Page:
Today’s review will be by a guest blogger named Monica. The book she will be reviewing is Percy Jackson and the Lightning Thief by Rick Riordan.
Thank you Monica for this review!
I read the blurb and it was promising. It was a breather
It was a summer vacation of my third year in university. Feeling bored, I searched over the Internet for some titles which sound interesting to be read. For those who know me, they will not be surprised to see me in a corner reading a novel. It’s something akin to breathing; reading is a necessity for my existence.
I am a bookworm and I read almost all genres. Others comment that I have an eclectic taste for books, and I don’t disagree with them. So that time, I was browsing over newly released books when I found a genre I am very fond of – Young Adult fiction. YA puts me at ease, comfortable even. It doesn’t make me afraid of getting a coronary or nightmare. It doesn’t make me cry like an idiot over a tragedy of a century. This is not to say that YA is boring – I cannot imagine it could be. It’s just the right genre for me at the time, I guess, being 18 and all.
In my search, I stumbled upon a novel titled Percy Jackson and the Lightning Thief by Rick Riordan. I read the blurb and it was promising. It was a breather, actually. With the popularity of vampires and werewolves stories no thanks to The Twilight Saga, it was refreshing to find something of a different nature. A very far nature, I daresay.
The Lightning Thief is the first book of a series, which I wasn’t familiar at the time. I got my copy and couldn’t help myself from leafing through its first pages. I was that interested. It attracted me to read because of promises of – gods, demigods, and all those exciting adventures that accompanied the first two mentioned.
I remember when I was in grade school that I am fascinated in mythology. It is something that is universal, yet not too many people my age were very knowledgeable about it. And that made me curious.
The novel was actually classified as a middle-grade book. So what? I didn’t mind. I love reading and as long as the book is sensible and interesting enough, I wouldn’t care less even if it was made for toddlers. It started by introducing the characters, which as much as I expected, young, and most of the personalities that go with the age. The writing was light and easy – it made me feel like the author was an old friend and he was leisurely describing me the scenes as we were sitting and sipping our tea. The descriptions aren’t that grand; I’m not fond of overly described setting, plus it makes my head aches when writers use highfaluting words to create a picture of something as mundane as a flower.
As for the characters, they are loveable. There’s no other way to describe it. They are believable – any one can be like you and me. The attitude that they have are also age-appropriate. I liked it. Others tend to fit their characters into a personality which is not tailored for someone their age, and it made the novel less real. Good thing Rick Riordan had none of that.
What I like best about the characters is their humor. It is ever present. I always find myself laughing at their jibe or witty remark. I also got used to their sarcasm and ironic comments that I sometimes anticipated what they would say. It only got better because the novel was narrated by the hero, Percy Jackson. His inner thoughts and somewhat comical character made him loveable.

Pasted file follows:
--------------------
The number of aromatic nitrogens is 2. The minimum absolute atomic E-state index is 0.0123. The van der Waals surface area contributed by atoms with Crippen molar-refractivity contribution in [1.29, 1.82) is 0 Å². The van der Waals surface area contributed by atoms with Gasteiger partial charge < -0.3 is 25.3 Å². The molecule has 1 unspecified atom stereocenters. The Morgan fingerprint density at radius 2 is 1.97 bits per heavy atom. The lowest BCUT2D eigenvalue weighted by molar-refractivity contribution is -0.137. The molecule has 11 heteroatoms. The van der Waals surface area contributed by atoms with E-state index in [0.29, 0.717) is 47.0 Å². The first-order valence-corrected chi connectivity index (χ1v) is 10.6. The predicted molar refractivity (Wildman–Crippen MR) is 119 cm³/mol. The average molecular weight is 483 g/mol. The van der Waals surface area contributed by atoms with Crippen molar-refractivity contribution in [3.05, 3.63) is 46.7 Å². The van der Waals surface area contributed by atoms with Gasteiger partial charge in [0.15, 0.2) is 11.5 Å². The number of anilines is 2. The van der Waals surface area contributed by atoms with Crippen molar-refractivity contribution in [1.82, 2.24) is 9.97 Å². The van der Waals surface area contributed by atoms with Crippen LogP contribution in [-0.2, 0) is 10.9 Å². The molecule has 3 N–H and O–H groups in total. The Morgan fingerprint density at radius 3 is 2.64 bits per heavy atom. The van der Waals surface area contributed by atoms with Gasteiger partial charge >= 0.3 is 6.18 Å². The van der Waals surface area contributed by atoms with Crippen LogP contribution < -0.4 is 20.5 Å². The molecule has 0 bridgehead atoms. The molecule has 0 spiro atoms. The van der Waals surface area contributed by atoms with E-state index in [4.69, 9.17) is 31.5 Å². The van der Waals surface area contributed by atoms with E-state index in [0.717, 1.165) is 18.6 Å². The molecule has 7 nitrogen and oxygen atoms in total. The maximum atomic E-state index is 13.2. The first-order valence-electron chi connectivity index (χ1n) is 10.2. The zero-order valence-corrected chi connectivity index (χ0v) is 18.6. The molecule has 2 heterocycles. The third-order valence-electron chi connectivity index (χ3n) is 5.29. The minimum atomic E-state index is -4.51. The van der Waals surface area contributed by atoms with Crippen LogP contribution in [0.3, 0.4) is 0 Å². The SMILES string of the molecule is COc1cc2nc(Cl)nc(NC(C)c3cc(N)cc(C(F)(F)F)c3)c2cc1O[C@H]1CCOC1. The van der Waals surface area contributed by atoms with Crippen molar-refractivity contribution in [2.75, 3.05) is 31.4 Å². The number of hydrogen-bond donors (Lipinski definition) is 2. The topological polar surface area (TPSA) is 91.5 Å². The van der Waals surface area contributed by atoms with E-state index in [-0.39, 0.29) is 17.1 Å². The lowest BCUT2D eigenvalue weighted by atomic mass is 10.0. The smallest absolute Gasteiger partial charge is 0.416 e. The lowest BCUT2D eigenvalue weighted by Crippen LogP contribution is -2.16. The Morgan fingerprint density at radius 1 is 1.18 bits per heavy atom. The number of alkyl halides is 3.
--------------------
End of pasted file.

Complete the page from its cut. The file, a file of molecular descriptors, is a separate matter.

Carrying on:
An of course, the mythology part. Allow me to use this word, but it was awesome. No exaggeration. I couldn’t find a more appropriate word to express what I feel about it. Rick smartly described concepts, items, and entities in his book in such a way that made me guessing as to what or who he was pertaining to. It was very gripping. I rejoiced when I predicted correctly, and grew frustrated when I got it wrong. It was maddening, too. I have a fair share of mythology lessons and it made me feel like visiting my former teachers whenever I matched a character based on a description.
Now, why exactly do I like this book? It is a YA fiction, but it helps readers be more aware of the lost glory of mythology. The targeted readers are those middle-graders, and I commend the author’s technique of introducing lessons in a book which is too enjoyable to ignore. It is one of the best ways of studying Greek mythology. It is fun- and adventure-filled story and it will surely capture a reader’s interest.
But did it only stop from the young ones? No, it didn’t. Like me, others have been hooked and addicted. Aside from the fact that it was refreshing as mentioned in earlier paragraph, the story is also timeless. People of all ages can actually relate to Greek gods and goddesses, the origins and nomenclature of things. Even though the heroes and heroines may be young, we all have our own inner-child, and we can enjoy a good laugh with a good book.
As of now, I have finished the Percy Jackson and the Olympians series which consists of five novels. The Greeks are interesting, but it seems the readers don’t want the fun to end. So the author continued his story adding the Roman side in his Heroes of Olympus series, and the third installment has been released this fall.
I have read the latest novel in the series, and I am waiting for more. The next is due somewhere around October 2013, and it seems so far from now. But I can wait. And the rumor about the second book in the first installment making it to the silver screen made the wait bearable. But not much.
Thanks again to Monica for this review, click here to visit her blog. If you guys have any questions for Monica feel free to leave them in the comment box. Thank you for stopping by!